However, beyond a point, and I hope I am not wrong, Rajnath Singh will not like to be compared with Advani. Despite his exalted status,which he richly deserved in the BJP, Advani was a very ordinary Home Minister. He was impeccably honest and impartial; his integrity was beyond scrutiny. I have heard many senior officials who had worked under Advani saying he was a wonderful Boss who never interfered in their workings or pressurised them to do something dishonest or unlawful even if such requests came from the ruling party leaders. But my problem with Advani is not his integrity or working style. For me, there were no concrete achievements of Advani as a Home Minister that one could remember.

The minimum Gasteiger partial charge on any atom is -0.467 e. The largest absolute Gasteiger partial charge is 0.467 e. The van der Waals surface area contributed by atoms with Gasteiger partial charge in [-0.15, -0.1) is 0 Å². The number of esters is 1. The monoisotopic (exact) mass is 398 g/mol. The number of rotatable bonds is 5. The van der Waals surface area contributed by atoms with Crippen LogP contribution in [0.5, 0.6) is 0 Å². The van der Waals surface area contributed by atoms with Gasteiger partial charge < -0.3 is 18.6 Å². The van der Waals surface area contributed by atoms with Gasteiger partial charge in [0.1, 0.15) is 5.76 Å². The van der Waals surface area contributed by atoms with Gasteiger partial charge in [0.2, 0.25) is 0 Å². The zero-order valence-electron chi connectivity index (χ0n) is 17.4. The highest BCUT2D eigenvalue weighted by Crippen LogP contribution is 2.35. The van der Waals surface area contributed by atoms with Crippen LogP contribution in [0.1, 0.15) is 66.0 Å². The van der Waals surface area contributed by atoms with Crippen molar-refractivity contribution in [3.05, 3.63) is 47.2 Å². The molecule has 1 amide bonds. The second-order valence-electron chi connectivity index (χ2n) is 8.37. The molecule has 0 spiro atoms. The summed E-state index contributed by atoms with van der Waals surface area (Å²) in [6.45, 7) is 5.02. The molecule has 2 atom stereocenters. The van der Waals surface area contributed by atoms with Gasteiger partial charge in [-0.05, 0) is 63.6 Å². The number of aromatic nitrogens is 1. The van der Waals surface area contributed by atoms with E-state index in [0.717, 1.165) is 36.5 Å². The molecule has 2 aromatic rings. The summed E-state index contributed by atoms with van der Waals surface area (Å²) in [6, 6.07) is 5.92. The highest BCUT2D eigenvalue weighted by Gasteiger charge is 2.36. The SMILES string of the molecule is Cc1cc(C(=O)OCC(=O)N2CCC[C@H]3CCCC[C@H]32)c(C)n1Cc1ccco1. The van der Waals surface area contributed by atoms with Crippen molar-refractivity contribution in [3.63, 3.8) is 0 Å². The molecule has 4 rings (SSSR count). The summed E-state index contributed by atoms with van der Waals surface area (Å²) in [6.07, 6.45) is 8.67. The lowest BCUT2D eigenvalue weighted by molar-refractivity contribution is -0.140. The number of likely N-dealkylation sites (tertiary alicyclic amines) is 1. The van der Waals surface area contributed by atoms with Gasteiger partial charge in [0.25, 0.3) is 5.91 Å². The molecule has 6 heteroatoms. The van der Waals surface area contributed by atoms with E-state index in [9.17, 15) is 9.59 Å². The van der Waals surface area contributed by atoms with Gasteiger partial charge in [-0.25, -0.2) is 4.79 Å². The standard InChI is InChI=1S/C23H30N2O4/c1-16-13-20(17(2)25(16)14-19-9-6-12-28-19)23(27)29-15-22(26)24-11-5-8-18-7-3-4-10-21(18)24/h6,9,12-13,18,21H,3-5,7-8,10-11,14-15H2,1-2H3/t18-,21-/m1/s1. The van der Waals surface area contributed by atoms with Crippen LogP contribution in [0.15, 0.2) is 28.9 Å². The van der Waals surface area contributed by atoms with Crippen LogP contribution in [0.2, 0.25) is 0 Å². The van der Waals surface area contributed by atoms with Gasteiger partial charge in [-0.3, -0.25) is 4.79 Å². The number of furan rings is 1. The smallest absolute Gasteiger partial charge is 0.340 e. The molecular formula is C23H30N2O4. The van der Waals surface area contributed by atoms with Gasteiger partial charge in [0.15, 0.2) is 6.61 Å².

When Advani left after six years as Home Minister, as many as 160 districts of the country had been affected by the Maoist/Naxal challenge. Under him, the Parliament building was attacked. Prior to that, the Lashkar-e-Taiba had attacked the Red Fort. It was under Advani that there were frequent terrorist attacks in Jammu and Kashmir – attacks on Raghunath temple and Srinagar airport, to cite just two examples. Advani-years in the Home Ministry also witnessed the rapid mushrooming of Pakistani ISI-financed madrassas along the Indo-Nepal and Indo-Bangladesh borders. In fact, the ISI had succeeded in building up a formidable ‘destroy India machinery’ within Indian-territory. Advani’s promise of bringing out a white paper on terrorism in India never saw the light of the day, nor did, for that matter, his scheme of issuing “work permits” to the immigrants from Bangladesh so that they could commute legally without staying illegally in India for ever and changing its political course through bogus voting during elections. In fact, under Advani, illegal immigration from Bangladesh had all but changed the demography of the North-east. Besides, Advani could not bring the much talked about police reforms in the country. In other words, however much one liked him for his erudition and integrity, Advani, as Home Minister, did no better than any one of his predecessors in Post-Patel era. Will, then, Rajnath Singh like to be another Advani? I hope not. Fortunately for him, and he deserves some credit for it, the menace of Naxalism has lost some sheen. The North-east is much more stable now than in the past. With relations with Bangladesh improving and Bangladesh itself developing economically, the wave of illegal immigration has ebbed a bit. But then, the fact remains that there has been an attack by Pakistani terrorist on Pathankot airbase. The attackers were facilitated by the drug mafia that operates freely along the Indo-Pak border in Punjab. Obviously, there was an intelligence failure. There have been also attacks on the BSF personnel in Udhampur and Srinagar. Actually, there is an upsurge of fundamentalism now in the Kashmir valley, thanks to the resurgence of Hizbul Mujahideen.